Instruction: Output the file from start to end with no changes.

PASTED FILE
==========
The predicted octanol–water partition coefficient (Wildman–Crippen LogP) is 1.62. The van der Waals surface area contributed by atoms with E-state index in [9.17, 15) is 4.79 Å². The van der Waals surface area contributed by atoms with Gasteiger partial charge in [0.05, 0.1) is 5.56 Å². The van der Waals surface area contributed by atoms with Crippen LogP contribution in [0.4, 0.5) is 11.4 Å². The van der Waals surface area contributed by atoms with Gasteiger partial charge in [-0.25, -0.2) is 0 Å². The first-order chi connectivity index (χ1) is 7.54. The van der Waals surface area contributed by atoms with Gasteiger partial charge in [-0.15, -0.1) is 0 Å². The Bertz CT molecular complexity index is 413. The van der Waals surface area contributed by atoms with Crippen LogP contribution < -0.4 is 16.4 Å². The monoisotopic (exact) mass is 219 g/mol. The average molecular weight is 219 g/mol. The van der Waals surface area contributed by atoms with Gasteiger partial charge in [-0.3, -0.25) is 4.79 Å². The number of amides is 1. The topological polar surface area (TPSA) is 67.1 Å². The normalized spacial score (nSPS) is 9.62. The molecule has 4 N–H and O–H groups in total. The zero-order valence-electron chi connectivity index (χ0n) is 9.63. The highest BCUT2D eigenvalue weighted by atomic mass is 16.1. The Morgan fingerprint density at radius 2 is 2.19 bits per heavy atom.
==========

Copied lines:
The predicted octanol–water partition coefficient (Wildman–Crippen LogP) is 1.62. The van der Waals surface area contributed by atoms with E-state index in [9.17, 15) is 4.79 Å². The van der Waals surface area contributed by atoms with Gasteiger partial charge in [0.05, 0.1) is 5.56 Å². The van der Waals surface area contributed by atoms with Crippen LogP contribution in [0.4, 0.5) is 11.4 Å². The van der Waals surface area contributed by atoms with Gasteiger partial charge in [-0.25, -0.2) is 0 Å². The first-order chi connectivity index (χ1) is 7.54. The van der Waals surface area contributed by atoms with Gasteiger partial charge in [-0.15, -0.1) is 0 Å². The Bertz CT molecular complexity index is 413. The van der Waals surface area contributed by atoms with Crippen LogP contribution < -0.4 is 16.4 Å². The monoisotopic (exact) mass is 219 g/mol. The average molecular weight is 219 g/mol. The van der Waals surface area contributed by atoms with Gasteiger partial charge in [-0.3, -0.25) is 4.79 Å². The number of amides is 1. The topological polar surface area (TPSA) is 67.1 Å². The normalized spacial score (nSPS) is 9.62. The molecule has 4 N–H and O–H groups in total. The zero-order valence-electron chi connectivity index (χ0n) is 9.63. The highest BCUT2D eigenvalue weighted by atomic mass is 16.1. The Morgan fingerprint density at radius 2 is 2.19 bits per heavy atom.